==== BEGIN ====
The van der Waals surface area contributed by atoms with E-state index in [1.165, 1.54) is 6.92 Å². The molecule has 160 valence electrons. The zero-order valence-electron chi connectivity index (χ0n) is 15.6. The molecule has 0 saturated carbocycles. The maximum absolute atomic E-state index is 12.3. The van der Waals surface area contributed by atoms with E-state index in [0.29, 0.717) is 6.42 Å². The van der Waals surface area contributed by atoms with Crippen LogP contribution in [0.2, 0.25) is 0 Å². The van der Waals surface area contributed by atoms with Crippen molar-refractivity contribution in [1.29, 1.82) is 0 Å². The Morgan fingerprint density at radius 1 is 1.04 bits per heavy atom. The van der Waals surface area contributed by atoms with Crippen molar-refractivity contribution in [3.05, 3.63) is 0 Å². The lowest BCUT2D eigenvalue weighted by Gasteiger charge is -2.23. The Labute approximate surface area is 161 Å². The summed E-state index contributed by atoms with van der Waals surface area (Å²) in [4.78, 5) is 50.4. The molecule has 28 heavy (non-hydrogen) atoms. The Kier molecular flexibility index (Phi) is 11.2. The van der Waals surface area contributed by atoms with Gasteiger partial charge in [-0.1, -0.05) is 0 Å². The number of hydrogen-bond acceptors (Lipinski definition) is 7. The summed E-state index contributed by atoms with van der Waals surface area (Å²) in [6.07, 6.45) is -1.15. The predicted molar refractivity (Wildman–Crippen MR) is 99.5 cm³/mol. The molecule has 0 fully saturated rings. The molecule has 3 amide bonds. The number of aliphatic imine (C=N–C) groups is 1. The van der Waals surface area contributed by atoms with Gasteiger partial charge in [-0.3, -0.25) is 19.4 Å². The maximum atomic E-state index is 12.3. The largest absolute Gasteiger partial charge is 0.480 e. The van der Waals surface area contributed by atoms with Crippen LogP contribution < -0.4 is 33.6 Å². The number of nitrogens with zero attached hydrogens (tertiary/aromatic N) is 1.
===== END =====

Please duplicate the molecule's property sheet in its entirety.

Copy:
The van der Waals surface area contributed by atoms with E-state index in [1.165, 1.54) is 6.92 Å². The molecule has 160 valence electrons. The zero-order valence-electron chi connectivity index (χ0n) is 15.6. The molecule has 0 saturated carbocycles. The maximum absolute atomic E-state index is 12.3. The van der Waals surface area contributed by atoms with E-state index in [0.29, 0.717) is 6.42 Å². The van der Waals surface area contributed by atoms with Crippen LogP contribution in [0.2, 0.25) is 0 Å². The van der Waals surface area contributed by atoms with Crippen molar-refractivity contribution in [1.29, 1.82) is 0 Å². The Morgan fingerprint density at radius 1 is 1.04 bits per heavy atom. The van der Waals surface area contributed by atoms with Crippen molar-refractivity contribution in [3.05, 3.63) is 0 Å². The lowest BCUT2D eigenvalue weighted by Gasteiger charge is -2.23. The Labute approximate surface area is 161 Å². The summed E-state index contributed by atoms with van der Waals surface area (Å²) in [4.78, 5) is 50.4. The molecule has 28 heavy (non-hydrogen) atoms. The Kier molecular flexibility index (Phi) is 11.2. The van der Waals surface area contributed by atoms with Gasteiger partial charge in [-0.1, -0.05) is 0 Å². The number of hydrogen-bond acceptors (Lipinski definition) is 7. The summed E-state index contributed by atoms with van der Waals surface area (Å²) in [6.07, 6.45) is -1.15. The predicted molar refractivity (Wildman–Crippen MR) is 99.5 cm³/mol. The molecule has 0 fully saturated rings. The molecule has 3 amide bonds. The number of aliphatic imine (C=N–C) groups is 1. The van der Waals surface area contributed by atoms with Gasteiger partial charge in [-0.3, -0.25) is 19.4 Å². The maximum atomic E-state index is 12.3. The largest absolute Gasteiger partial charge is 0.480 e. The van der Waals surface area contributed by atoms with Crippen LogP contribution < -0.4 is 33.6 Å². The number of nitrogens with zero attached hydrogens (tertiary/aromatic N) is 1.